Ohio Gov. John R. Kasich has another 14 months until voters decide whether to rehire him or not. The former nine-term congressman, Fox TV political talk show host and Wall Street banker turned governor, who won by a small margin in 2010 with the help of Tea Party activists who have since abandoned him, appears to not only have lost support of this key group in his voter base as Republican activists find fault with him on issues from budgets to Medicaid to right-to-work legislation, but appears to have lost his self-proclaimed powers to create the number and quality of jobs he said only his "moving at the speed of business" policies and programs could produce at the hands of JobsOhio, his pet but private job-creation group.
A new report released Sunday by Policy Matters Ohio, a progressive economic think tank from Cleveland makes a statistical argument that Ohio under this governor and a Republican-led legislature is "stuck" in low gear.
Gov. Kasich and his administration gladly embraced the label of "Ohio miracle" slapped on his 34 months in office as descriptive of his record on job creation so far.
One definition of miracle says it's a "surprising and welcome event that is not explicable by natural or scientific laws and is therefore considered to be the work of a divine agency."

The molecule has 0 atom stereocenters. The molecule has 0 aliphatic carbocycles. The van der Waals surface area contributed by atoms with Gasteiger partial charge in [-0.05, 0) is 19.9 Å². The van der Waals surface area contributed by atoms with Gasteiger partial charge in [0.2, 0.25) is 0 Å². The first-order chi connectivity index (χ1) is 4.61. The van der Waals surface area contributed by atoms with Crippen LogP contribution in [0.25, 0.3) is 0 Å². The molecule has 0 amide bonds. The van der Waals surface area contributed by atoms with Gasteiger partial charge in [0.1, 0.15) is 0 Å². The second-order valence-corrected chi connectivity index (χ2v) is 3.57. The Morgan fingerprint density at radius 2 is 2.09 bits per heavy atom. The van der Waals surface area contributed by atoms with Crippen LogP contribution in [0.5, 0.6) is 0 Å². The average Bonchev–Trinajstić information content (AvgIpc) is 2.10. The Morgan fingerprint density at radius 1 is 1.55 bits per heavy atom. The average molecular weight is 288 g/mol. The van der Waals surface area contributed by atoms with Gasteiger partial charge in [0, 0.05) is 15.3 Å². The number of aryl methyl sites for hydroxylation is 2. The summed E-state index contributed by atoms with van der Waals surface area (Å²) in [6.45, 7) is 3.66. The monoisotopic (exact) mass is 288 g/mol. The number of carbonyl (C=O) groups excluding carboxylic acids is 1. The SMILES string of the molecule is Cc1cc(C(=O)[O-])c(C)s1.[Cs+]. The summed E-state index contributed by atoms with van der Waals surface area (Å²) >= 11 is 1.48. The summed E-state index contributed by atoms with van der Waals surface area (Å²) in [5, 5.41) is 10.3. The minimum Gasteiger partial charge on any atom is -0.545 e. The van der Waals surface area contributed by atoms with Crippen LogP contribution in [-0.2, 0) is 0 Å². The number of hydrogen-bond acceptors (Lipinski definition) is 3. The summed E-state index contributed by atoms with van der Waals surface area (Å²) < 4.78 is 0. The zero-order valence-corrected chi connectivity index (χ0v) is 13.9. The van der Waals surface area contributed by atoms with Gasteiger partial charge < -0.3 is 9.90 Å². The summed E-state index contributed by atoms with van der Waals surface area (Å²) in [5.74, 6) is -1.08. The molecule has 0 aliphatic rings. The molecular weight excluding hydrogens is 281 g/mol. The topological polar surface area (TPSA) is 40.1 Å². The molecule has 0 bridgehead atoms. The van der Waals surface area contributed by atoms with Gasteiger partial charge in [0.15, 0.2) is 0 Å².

PMO's economic research—"Stuck: State of Working Ohio 2013"—argues that Kasich's miracle may really be a mirage, a word whose definition includes "optical illusion, hallucination, phantasmagoria, apparition, fantasy, chimera, vision, figment of one's imagination."
According to PMO, labor force participation in the Buckeye State was at a 33-year low at the end of 2012, and that the state's job growth is fourth worst among states since 2005. Wages for working Ohioans has "inched up just a penny last year from already-low levels."
Commenting on Ohio's tough labor market, PMO's executive director and report author Amy Hanauer said, "It’s time to change what we’re doing in Ohio. We should be investing in education, retrofitting Ohio for a new energy economy, and restoring public jobs. These three smart moves would create jobs now and position Ohio better for the future."